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Immigration Policy: Resources & Responses

Since early 2017, executive orders enacted by the Trump administration​ have created significant volatility in U.S. immigration policy. Amid this uncertainty, Sm​i​th College remains deeply committed to protecting and supporting all members of our community. We will:

  • Provide equal access to institutional need-based financial aid and campus employment for undocumented students studying in the U.S. under the Deferred Action for Childhood Arrivals (DACA) policy.
  • Evaluate undocumented and DACA students under the same procedures and requirements we use for first-year or transfer admission for U.S. citizens in making admission decisions.
  • Take no voluntary action that would put members of our community at risk because of their citizenship or immigration status.
  • Resist releasing information about students’ citizenship or immigration status unless we are legally compelled to do so; if presented with a subpoena or other imperative, we will seek legal counsel before taking any steps to comply.
  • Continue our practice of strictly limiting the use of eVerify, the online system that cross-checks employment eligibility with the Department of Homeland Security, so that it is used only when we are legally required to do so. We will not use eVerify for routine matters, such as work-study employment.
  • Facilitate access to legal counsel for undocumented students and for international students affected by the travel ban.
  • Provide students with need-based financial support to cover the costs of meeting immigration application fees as necessary.
  • Facilitate finding year-round housing for international students, potentially on campus or through the alumnae network, if any cannot go home because of travel bans.

For more details, please see President Kathleen McCartney's letters to the community.


Frequently Asked Questions

Q: What actions will Smith take to protect its community when DACA expires?
Regardless of the status of the DACA program, Smith remains deeply committed to protecting and supporting all members of our community. We stand by our commitments to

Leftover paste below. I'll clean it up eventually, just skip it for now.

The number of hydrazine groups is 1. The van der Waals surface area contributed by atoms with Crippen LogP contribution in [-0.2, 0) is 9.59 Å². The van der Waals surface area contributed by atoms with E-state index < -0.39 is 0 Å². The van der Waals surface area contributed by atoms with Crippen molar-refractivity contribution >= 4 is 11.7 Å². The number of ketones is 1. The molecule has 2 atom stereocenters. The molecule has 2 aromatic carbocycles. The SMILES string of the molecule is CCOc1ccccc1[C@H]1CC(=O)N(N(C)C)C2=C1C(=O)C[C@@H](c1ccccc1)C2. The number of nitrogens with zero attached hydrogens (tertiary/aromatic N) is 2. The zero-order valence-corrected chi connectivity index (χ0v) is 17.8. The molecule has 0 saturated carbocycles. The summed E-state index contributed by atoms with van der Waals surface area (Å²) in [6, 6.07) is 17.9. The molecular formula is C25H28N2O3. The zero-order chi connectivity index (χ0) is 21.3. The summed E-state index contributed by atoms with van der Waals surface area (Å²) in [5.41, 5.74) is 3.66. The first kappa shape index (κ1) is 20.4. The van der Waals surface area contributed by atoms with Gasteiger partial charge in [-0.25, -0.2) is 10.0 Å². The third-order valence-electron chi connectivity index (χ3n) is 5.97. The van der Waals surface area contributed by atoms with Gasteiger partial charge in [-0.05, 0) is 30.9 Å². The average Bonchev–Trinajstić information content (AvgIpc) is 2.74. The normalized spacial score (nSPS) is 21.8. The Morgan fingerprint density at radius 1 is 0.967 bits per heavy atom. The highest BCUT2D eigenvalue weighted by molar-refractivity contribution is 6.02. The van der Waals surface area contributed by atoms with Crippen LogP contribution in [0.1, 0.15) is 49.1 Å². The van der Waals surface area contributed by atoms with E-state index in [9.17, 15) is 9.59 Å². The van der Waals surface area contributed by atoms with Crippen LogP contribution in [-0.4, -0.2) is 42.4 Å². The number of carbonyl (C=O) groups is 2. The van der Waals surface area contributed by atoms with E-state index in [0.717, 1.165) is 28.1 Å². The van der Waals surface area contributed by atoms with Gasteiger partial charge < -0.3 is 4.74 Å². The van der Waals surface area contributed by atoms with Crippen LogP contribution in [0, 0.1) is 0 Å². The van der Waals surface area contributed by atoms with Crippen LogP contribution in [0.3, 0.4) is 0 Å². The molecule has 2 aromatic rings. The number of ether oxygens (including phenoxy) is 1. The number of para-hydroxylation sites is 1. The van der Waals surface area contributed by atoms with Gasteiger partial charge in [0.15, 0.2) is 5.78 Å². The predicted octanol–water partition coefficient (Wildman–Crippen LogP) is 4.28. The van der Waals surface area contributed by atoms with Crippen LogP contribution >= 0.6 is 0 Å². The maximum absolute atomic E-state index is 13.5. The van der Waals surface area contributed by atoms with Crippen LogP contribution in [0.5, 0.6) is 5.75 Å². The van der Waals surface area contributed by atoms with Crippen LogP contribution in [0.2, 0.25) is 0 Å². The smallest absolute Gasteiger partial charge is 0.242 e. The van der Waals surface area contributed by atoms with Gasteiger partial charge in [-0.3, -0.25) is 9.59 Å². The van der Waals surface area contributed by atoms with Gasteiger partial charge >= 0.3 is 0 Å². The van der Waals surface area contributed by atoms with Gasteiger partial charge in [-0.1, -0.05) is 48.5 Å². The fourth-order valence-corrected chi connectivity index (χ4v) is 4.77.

• Take no voluntary action that would put members of our community at risk because of their citizenship or immigration status.
  • Resist releasing information about students’ citizenship or immigration status unless we are legally compelled to do so; if presented with a subpoena or other imperative, we will seek legal counsel before taking any steps to comply.

Q: If work-study is no longer available for these students, what employment options will Smith provide in its place?
Smith already has in place funding for on-campus work above what the federal government provides. If DACA is rescinded, we would continue to meet our commitment to provide on-campus work opportunities.

Q: Has Smith ever accepted an undocumented applicant that doesn’t have DACA?
In the admission process, we don’t know whether an undocumented student has DACA status or not. If we happened to learn that an undocumented student did not have DACA status, we would still admit her if she were a competitive applicant.

Q: What obstacles are standing in Smith’s way to accept undocumented (without DACA) applicants?
None. All undocumented students, whether DACA or not, follow the procedures and requirements for first-year or transfer admission. They are evaluated in the same way as U.S. citizens and U.S. permanent residents. Undocumented students may apply under any admission plan, including Early Decision. More information is available here.

Q: Is Smith taking action to advertise these policies to incoming students, staff and faculty?
Yes. The Office of Admission sent an announcement about our policy to 5,000 high schools, community colleges, and 450 community-based organizations. We encouraged the counselors to suggest Smith to their undocumented students.

In addition, President McCartney is advocating outside of Smith. We signed the American Council on Education letter to Congress as well as an amicus (friend of the court) brief in a suit brought by the University of California against the Department of Homeland Security. President McCartney’s statement is specifically cited in the amicus brief. Smith is also a signatory on an amicus brief in a suit brought by Princeton University and others against the Department of Homeland Security.

In addition, a proposal to train Smith students to act as Dreamer Supporters was recently awarded a grant through the president's Innovation Challenge program. The School for Social Work, the student Organization for Undocumented Students Rights and the college’s Center for Religious and Spiritual Life will train as many as 25 Smith students, who will then serve as resources for offices at Smith and at area colleges.


Letters From President Kathleen McCartney


Public Statements Signed by Smith


Resources for Students


Resources for Employeees